ESPN executive calls out competitor for giving voice to claims of liberal bias
|ESPN’s decision to present Caitlyn Jenner with the Arthur Ashe Courage Award rankled some
“The whole narrative is a false one that was seeded and perpetuated primarily by a direct business competitor,” said Burke Magnus, ESPN’s executive vice president of programming and scheduling. “We have no political agenda whatsoever.”
Fox Sports has given voice to many of the accusations of ESPN’s liberal bias. For example, Fox Sports 1’s afternoon studio show co-host, Jason Whitlock, wrote a May 7 editorial for The Wall Street Journal in which he accused ESPN of adhering to a “strict obedience to progressive political correctness.”
Whitlock is a former ESPN employee who spent two stints with the Bristol-based company before leaving for Fox. Fox Sports and The Wall Street Journal share a corporate parent in News Corp.
SBJ media writer John Ourand speaks with Executive Editor Abe Madkour and senior writer Bill King about his reporting of the ESPN story.
Another Fox Sports personality who continually questions ESPN’s business model has also taken on the ESPN-as-liberal topic several times. In an April post on his Outkick The Coverage blog, Fox Sports personality Clay Travis wrote, “ESPN made the mistake of trying to make liberal social media losers happy and as a result lost millions of viewers.”
These types of commentaries have become a popular topic in traditionally conservative media, where political websites like Breitbart News have started covering ESPN heavily.
When ESPN replaced one NBA “Countdown” host (conservative leaning Sage Steele) with another (liberal leaning Michelle Beadle), Breitbart’s headline read, “Pro-American, Non-PC ESPN Host Sage Steele Removed From NBA Countdown Show In Favor Of Michelle Beadle.”
The blowback around Steele became so intense that ESPN President John Skipper found himself in the unusual role of having to publicly defend one of his on-air hosts, saying that Steele “definitely has a bright and long-term future at ESPN and my complete support.”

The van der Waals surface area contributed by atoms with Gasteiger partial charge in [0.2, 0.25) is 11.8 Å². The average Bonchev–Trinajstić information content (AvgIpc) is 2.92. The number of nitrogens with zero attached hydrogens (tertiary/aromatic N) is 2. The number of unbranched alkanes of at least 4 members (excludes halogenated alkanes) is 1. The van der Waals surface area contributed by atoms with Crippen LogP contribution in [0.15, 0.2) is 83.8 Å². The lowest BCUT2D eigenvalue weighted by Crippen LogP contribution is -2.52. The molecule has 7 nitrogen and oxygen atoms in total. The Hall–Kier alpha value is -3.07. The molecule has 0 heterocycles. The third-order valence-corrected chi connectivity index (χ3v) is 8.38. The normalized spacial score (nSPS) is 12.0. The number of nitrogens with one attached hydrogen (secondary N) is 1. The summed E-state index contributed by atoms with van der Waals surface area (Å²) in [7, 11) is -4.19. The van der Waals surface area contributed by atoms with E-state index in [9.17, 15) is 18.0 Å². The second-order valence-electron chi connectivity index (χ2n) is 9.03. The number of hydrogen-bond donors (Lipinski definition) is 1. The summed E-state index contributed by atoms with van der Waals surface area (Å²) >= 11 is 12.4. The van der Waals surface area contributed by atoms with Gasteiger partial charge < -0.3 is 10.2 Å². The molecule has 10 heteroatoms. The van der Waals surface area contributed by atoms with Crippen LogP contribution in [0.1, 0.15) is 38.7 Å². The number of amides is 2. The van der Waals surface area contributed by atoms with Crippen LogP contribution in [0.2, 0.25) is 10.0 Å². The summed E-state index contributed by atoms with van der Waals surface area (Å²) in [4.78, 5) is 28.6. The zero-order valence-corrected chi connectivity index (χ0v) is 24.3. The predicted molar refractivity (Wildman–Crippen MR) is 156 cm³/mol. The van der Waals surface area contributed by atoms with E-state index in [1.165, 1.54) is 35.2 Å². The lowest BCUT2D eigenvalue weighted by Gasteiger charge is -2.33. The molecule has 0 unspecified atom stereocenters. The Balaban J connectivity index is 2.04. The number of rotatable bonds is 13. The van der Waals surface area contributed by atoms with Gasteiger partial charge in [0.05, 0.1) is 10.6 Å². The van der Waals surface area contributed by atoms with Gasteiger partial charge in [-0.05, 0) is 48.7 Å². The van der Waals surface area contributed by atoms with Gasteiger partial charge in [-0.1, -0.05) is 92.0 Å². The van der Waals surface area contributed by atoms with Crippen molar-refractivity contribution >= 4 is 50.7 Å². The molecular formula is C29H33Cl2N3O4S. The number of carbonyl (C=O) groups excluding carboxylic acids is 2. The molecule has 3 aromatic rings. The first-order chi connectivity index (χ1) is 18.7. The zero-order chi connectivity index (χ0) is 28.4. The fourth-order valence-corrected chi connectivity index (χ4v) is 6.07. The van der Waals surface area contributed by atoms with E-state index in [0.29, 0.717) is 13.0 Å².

Sure enough, Steele signed a new deal in May to host “SportsCenter: AM” from 7-10 a.m. ET.
“It would be foolish in the business that we’re in to take sides on the political arena,” Magnus said. “Our business competitor perpetuates this narrative because in this highly partisan time, it suits them to highlight this distinction, even when it doesn’t exist.”
While some see a liberal point of view in the “SportsCenter” commentary or on the social media feeds of on-air personalities, others cite larger examples. Many of the liberal bias complaints go back to 2015 when ESPN gave transgender woman Caitlyn Jenner the Arthur Ashe Courage Award at the ESPYs. The 7.7 million viewers who tuned in to ABC that year still is the highest viewer number in that show’s history, but the choice still rankles some conservative voices today.
A few months later, in April 2016, ESPN fired Curt Schilling after the conservative on-air analyst posted a social media meme that his ESPN bosses found to be offensive.
ESPN executives say the people who focus on a liberal bias ignore things like the recent rehiring of Hank Williams Jr. to sing the “Monday Night Football” opening or the 2013 firing of the liberal leaning Rob Parker who infamously asked on-air whether NFL quarterback Robert Griffin III is a “cornball brother.”
But this also comes amid reports and speculation that Disney Chairman and CEO Bob Iger is considering a run for president in 2020.
While ESPN executives dismiss the notion that the company is too liberal, sources said ESPN President John Skipper, himself a liberal-leaning executive, has made a point to meet with employees to let them know that nobody at ESPN will be punished for holding a political viewpoint.
ESPN has political guidelines that have been developed and shared with on-air talent. The challenge has been trying to figure out when sports stops and politics starts. Colin Kaepernick’s decision to kneel during the national anthem last NFL season illustrated that problem, as ESPN executives note it became both a sports story and a political story that was debated on the network’s studio shows.